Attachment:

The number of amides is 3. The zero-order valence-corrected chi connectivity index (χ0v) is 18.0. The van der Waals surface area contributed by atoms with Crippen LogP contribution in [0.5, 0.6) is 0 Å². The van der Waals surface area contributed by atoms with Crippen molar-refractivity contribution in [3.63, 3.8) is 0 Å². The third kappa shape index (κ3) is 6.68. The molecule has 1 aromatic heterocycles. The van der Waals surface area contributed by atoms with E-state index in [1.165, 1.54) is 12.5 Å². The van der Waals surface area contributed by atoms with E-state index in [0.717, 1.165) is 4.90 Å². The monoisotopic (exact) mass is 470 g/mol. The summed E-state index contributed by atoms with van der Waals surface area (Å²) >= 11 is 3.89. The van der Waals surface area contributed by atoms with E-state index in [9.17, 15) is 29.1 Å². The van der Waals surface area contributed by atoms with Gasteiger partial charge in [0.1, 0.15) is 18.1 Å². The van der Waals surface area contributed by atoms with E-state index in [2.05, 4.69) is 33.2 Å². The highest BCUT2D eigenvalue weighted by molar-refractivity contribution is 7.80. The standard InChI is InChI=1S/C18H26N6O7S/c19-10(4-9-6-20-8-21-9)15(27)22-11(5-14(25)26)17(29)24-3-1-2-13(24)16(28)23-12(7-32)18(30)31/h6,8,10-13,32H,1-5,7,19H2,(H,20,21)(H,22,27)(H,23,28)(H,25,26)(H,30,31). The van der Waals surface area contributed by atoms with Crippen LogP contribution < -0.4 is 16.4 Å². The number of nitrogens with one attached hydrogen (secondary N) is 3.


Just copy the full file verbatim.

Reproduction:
The number of amides is 3. The zero-order valence-corrected chi connectivity index (χ0v) is 18.0. The van der Waals surface area contributed by atoms with Crippen LogP contribution in [0.5, 0.6) is 0 Å². The van der Waals surface area contributed by atoms with Crippen molar-refractivity contribution in [3.63, 3.8) is 0 Å². The third kappa shape index (κ3) is 6.68. The molecule has 1 aromatic heterocycles. The van der Waals surface area contributed by atoms with E-state index in [1.165, 1.54) is 12.5 Å². The van der Waals surface area contributed by atoms with E-state index in [0.717, 1.165) is 4.90 Å². The monoisotopic (exact) mass is 470 g/mol. The summed E-state index contributed by atoms with van der Waals surface area (Å²) >= 11 is 3.89. The van der Waals surface area contributed by atoms with E-state index in [9.17, 15) is 29.1 Å². The van der Waals surface area contributed by atoms with Gasteiger partial charge in [0.1, 0.15) is 18.1 Å². The van der Waals surface area contributed by atoms with E-state index in [2.05, 4.69) is 33.2 Å². The highest BCUT2D eigenvalue weighted by molar-refractivity contribution is 7.80. The standard InChI is InChI=1S/C18H26N6O7S/c19-10(4-9-6-20-8-21-9)15(27)22-11(5-14(25)26)17(29)24-3-1-2-13(24)16(28)23-12(7-32)18(30)31/h6,8,10-13,32H,1-5,7,19H2,(H,20,21)(H,22,27)(H,23,28)(H,25,26)(H,30,31). The van der Waals surface area contributed by atoms with Crippen LogP contribution < -0.4 is 16.4 Å². The number of nitrogens with one attached hydrogen (secondary N) is 3.